Home automation has grown significantly in recent years as manufacturers introduce new technology that makes it easier than ever to automate their homes. If you live in a Z-Wave connected home and are looking for a great thermostat, you’ve come to the right place. In this guide, we're going to highlight the best Z Wave thermostats while touching on key areas to ensure you make the right choice for your home.
- Full Reviews of Best Z Wave Thermostats
- How to Find the Best Z Wave Thermostat
- Z-Wave Thermostat Installation
Full Reviews of Best Z Wave Thermostats
The Best Z-Wave Thermostat
#1 Honeywell Home T6 Pro Series Z-Wave Thermostat
As a leader in the HVAC industry, it’s only natural Honeywell finds their way onto our list. They are one of the few companies to have more than one Z-Wave thermostat, but if you want the best, you’ll want to consider the Honeywell Z-Wave T6 Pro for your home network.
The Honeywell TH6320ZW2003 is one of the larger thermostats on our list, although it’s thin, and 90% of the system is taken up by the display. It’s a touchscreen panel that consumers found intuitive to use and can provide total control over your HVAC system. You’ll get 2 heating and 2 cooling stages on conventional units, while systems with heat pumps have an extra heating stage.
Having a large touchscreen to control your heating and air is a bonus, but the real draw of this system is the connectivity. Its Z-Wave enabled, and the Honeywell Home App unlocks features like activity alerts, Geofencing, and more. The scheduling capabilities are among the best in the industry as well, with 7-day scheduling, 5-1-1, and 5-2 day scheduling.
Some connected thermostats can be challenging to install, but that doesn’t seem to the case with the Honeywell Z Wave thermostat. The UWP Mounting System helps in that regard, as does the C-wire connection if you want to go hardwired instead of relying on battery power. To ensure you’re current connections are compatible, you can use this handy tool on their site.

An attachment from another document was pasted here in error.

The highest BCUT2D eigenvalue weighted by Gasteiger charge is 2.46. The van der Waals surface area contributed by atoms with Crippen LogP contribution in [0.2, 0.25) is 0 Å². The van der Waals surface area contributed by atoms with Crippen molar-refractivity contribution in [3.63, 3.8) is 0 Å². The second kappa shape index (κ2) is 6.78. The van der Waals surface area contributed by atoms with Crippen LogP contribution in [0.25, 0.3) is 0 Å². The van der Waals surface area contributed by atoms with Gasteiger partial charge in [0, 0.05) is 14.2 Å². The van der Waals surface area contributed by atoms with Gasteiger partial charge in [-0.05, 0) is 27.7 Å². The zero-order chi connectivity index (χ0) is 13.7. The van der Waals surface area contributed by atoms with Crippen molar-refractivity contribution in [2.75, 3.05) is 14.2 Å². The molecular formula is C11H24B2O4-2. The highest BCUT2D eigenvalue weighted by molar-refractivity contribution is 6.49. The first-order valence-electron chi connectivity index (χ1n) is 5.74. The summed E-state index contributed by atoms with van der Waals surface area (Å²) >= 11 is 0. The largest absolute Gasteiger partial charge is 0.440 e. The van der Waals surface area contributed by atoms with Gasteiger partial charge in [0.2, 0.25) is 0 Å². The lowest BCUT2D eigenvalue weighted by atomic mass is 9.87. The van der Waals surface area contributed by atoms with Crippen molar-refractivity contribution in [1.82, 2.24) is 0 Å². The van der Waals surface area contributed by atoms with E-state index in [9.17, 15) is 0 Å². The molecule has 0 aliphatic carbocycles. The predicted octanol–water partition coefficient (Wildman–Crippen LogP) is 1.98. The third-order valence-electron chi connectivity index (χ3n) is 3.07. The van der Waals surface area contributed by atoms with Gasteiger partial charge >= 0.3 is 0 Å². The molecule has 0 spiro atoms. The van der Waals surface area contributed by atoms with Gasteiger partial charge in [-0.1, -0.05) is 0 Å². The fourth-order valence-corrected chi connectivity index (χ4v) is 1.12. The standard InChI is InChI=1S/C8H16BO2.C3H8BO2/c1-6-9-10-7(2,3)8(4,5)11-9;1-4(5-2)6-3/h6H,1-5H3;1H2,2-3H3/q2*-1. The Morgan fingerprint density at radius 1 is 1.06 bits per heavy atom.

Honeywell improved the T6 Z-Wave thermostat in several key areas over the previous generations, and it’s a no-brainer if you already have Z-Wave security or lighting products on your home network. It has an attractive price point and sports a better warranty than the competition as well with a 5-year guarantee.
The Best Budget Z-Wave Thermostat
#2 GoControl Z-Wave Battery Powered Smart Thermostat
When you’re purchasing a thermostat designed for connected homes, it’s easy to become overwhelmed by thermostats with too many bells & whistles. The minds behind the GoControl Z-Wave Smart Thermostat realized that by choosing a design that’s incredibly simple.
This smart thermostat may seem a little bland if you’re used to bright blue screens and buttons, but it’s an absolute breeze to use. On the front of the unit is a small display that provides you with the temperature and a few other key details. There are only four buttons, with two on the right that make adjustments, while the buttons on the left adjust the mode and fan.
Power for this thermostat comes from 4 AA batteries or through a 24-volt C Wire coming from your HVAC system. It will work with most standard central HVAC systems by providing 2 stages for both heating and cooling. For heat pump HVAC systems, it has 2-stage cooling and 3-stage heating. When it comes to Z-Wave compatibility, things are relatively straightforward, however.
This streamlined smart thermostat definitely won’t break the bank and can be controlled by any Z-Wave hub whether you prefer Samsung’s SmartThings, Nexia’s Bridge, or the Wink. While the display is a little sparse compared to similar models, it will get the job done and allows you to access setpoints and modes.
The Best Z-Wave Thermostat for Nexia Systems
#3 Trane Z-Wave XL624 Thermostat Control
While most of the options on our list are designed to work with a number of Z-Wave controllers, some thermostats are designed for certain systems. The Trane XL624 falls into that category and is the best thermostat if you’re using a Nexia bridge.
This high-tech thermostat has a large 4.3” touchscreen display. The streamlined design means there are no buttons to deal with, as you can tap the screen to adjust the settings. That includes setting the temperature, accessing Energy Savings mode, or setting a schedule. The Trane XL624 has 7-day scheduling capabilities with four periods per day.
Other features of note on this thermostat include screen Lockout mode, Guest mode, a built-in humidity sensor, and an adjustable backlight. Reminders for the air filter and general maintenance are available if you have a Nexia Home Bridge installed. Remote Climate Access and other select features are also only accessible through Nexia’s hub.